Even if they buy what they want, they may still experience feelings of despair, emptiness, and dissatisfaction.
critique of anomie
Anomie theory, particularly Merton's theory, is under critical scrutiny for several reasons:
- It does not address or justify the crimes of the rich and powerful (Thio, 1975). For example, a wealthy businessman who attended an Ivy League university may be embezzling funds even though he has already achieved financial success. Other types of crimes committed by the rich -not mentioned by Merton- are financial corruption, tax evasion, intellectual theft, human trafficking, etc.
- It does not take into account the “social reality of crime” (Quinney,  2017). This means that our understanding of crime includes behavior "contrary to the interests of the ruling class, which has the power to translate its interests into public policy".
- It assumes a homogeneous culture in the United States. People from different demographic groups (women versus men, whites versus blacks) can become involved in criminal activities for very different reasons.
- Since no one can get rich through hard work and education, it does not mean that someone will easily find a criminal path to wealth and success. Merton failed to take into account that some people live in areas where this is the case.bonitoa criminal subculture, while others do not. Furthermore, the available subcultures differ greatly. This helps to explain why not everyone who encounters legitimate opportunity structures closes off their refuge in crime, as Merton hypothesizes (Cloward and Ohlin,  1970).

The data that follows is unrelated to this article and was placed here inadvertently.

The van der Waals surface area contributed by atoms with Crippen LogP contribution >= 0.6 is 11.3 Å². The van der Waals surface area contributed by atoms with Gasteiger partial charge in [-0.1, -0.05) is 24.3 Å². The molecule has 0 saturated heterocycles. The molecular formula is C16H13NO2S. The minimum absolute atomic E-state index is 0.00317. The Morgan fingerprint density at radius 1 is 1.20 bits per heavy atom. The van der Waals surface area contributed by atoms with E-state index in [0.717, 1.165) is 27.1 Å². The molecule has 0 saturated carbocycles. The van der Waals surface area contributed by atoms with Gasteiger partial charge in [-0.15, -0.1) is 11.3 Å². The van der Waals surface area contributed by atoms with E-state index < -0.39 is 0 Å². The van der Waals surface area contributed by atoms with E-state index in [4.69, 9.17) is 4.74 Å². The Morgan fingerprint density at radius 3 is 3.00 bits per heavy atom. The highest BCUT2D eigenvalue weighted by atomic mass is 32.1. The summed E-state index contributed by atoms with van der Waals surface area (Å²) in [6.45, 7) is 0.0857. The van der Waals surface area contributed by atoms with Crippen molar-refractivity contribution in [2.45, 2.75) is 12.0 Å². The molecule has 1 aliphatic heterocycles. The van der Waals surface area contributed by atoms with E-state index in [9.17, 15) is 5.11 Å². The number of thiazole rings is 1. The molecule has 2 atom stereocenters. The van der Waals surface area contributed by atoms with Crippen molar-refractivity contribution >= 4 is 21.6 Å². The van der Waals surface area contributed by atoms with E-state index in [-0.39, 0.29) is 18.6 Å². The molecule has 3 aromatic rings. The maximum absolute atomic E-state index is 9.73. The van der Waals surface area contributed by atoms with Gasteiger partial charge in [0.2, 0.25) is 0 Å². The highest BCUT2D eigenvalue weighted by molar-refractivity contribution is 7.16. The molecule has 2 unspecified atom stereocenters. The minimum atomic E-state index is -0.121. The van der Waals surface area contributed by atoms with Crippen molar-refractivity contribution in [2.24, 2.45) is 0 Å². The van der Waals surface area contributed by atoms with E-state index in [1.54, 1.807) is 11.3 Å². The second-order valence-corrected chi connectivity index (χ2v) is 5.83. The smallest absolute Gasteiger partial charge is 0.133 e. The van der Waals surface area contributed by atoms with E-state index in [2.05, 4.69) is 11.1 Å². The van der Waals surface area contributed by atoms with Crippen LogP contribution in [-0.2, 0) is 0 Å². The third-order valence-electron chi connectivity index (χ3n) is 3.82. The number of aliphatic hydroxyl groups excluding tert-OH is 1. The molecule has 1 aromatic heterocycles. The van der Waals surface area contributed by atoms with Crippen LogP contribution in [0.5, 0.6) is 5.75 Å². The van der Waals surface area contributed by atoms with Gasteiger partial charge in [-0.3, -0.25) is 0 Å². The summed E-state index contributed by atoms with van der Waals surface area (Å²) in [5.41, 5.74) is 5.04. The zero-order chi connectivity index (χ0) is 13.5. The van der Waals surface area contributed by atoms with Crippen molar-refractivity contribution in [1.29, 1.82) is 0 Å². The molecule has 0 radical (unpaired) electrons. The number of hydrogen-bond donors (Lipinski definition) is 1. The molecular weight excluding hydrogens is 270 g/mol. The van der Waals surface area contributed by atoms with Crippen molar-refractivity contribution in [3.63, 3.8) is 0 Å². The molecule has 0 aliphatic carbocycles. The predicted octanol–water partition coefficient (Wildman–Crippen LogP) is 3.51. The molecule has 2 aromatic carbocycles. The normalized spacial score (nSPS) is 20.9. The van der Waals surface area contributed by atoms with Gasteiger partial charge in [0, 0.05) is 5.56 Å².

In short, anomie marks a state of social deregulation, breaking standards and regular interaction in society. People who experience anomie feel lost, isolated, purposeless, and even worthless.
This happens because they no longer reflect their personal ideals and moral standards in their society. As a result, they are more likely to question and reject shared values and norms of behavior.
Anomie is a crucial theory that attempts to explain deviant or criminal behavior as a result of the absence of behavior.social normsand regulations. However, it has been heavily criticized for its formalism and disregard for crimes committed by the wealthy and other types of institutional violence.
The main sociological implication of anomie is that, in times of social upheaval, individuals and groups can only prosper if they are linked by strong social bonds that maintain social stability.
Cloward, R. and Ohlin, L. (1970).Crime and opportunity: a theory of criminal gangs. Glencoe, enfermo: Free Glencoe Press
Durkheim, E. (1893).The division of labor in society. The Free Press, Nova York.
Durkheim, E. (1897).Suicide: a study in sociology. The Free Press, Nova York.
Quinney, R. ( 2017).The Social Reality of Crime by Richard Quinny🇧🇷 With a new introduction by A. Javier Treviño. London: itinerary.
Merton, RK (1938) Social structure and anomie.American Sociological Journal, Bd. 3, no. 5 (October 1938), sections 672-682.
Merton, RK (1949). Social structure and anomie: revisions and extensions. In: Anshen, R.N. (ed.),The family: its functions and destiny. . . . . . . . . . . . . . . . . . . . . . . . . . . . . . . . . . . . . . . . . . . . . . . . . . . . . . . . . . . . . . . . Harper, New York, pp. 101-1 226–257.
Thio, A. (1975). A critical look at Merton's theory of anomie.The Pacific Sociological Review,18(2), 139–158.https://doi.org/10.2307/1388629
Chris Drew (PhD)
site web |+ publications
dr. Chris Drew is the founder of The Useful Professor. He has a Ph.D. in Education and has published over 20 articles in professional journals. He is the former editor of the Journal of Learning Development in Higher Education.